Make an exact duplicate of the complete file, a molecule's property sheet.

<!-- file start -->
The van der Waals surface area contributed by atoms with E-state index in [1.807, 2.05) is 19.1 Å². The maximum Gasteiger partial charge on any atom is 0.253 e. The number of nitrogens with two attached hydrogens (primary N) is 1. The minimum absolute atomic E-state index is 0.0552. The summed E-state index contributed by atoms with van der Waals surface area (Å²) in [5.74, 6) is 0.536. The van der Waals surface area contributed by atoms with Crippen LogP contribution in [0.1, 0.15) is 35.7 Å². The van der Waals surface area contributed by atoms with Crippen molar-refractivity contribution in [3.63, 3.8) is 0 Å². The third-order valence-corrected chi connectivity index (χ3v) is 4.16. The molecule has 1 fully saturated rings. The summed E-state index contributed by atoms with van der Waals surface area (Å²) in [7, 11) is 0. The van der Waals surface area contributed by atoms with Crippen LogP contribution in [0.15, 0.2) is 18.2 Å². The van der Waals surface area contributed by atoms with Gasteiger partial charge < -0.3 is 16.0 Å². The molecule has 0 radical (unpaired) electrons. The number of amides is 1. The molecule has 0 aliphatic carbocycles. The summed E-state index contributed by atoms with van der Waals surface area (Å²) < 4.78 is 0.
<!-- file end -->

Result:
The van der Waals surface area contributed by atoms with E-state index in [1.807, 2.05) is 19.1 Å². The maximum Gasteiger partial charge on any atom is 0.253 e. The number of nitrogens with two attached hydrogens (primary N) is 1. The minimum absolute atomic E-state index is 0.0552. The summed E-state index contributed by atoms with van der Waals surface area (Å²) in [5.74, 6) is 0.536. The van der Waals surface area contributed by atoms with Crippen LogP contribution in [0.1, 0.15) is 35.7 Å². The van der Waals surface area contributed by atoms with Crippen molar-refractivity contribution in [3.63, 3.8) is 0 Å². The third-order valence-corrected chi connectivity index (χ3v) is 4.16. The molecule has 1 fully saturated rings. The summed E-state index contributed by atoms with van der Waals surface area (Å²) in [7, 11) is 0. The van der Waals surface area contributed by atoms with Crippen LogP contribution in [0.15, 0.2) is 18.2 Å². The van der Waals surface area contributed by atoms with Gasteiger partial charge < -0.3 is 16.0 Å². The molecule has 0 radical (unpaired) electrons. The number of amides is 1. The molecule has 0 aliphatic carbocycles. The summed E-state index contributed by atoms with van der Waals surface area (Å²) < 4.78 is 0.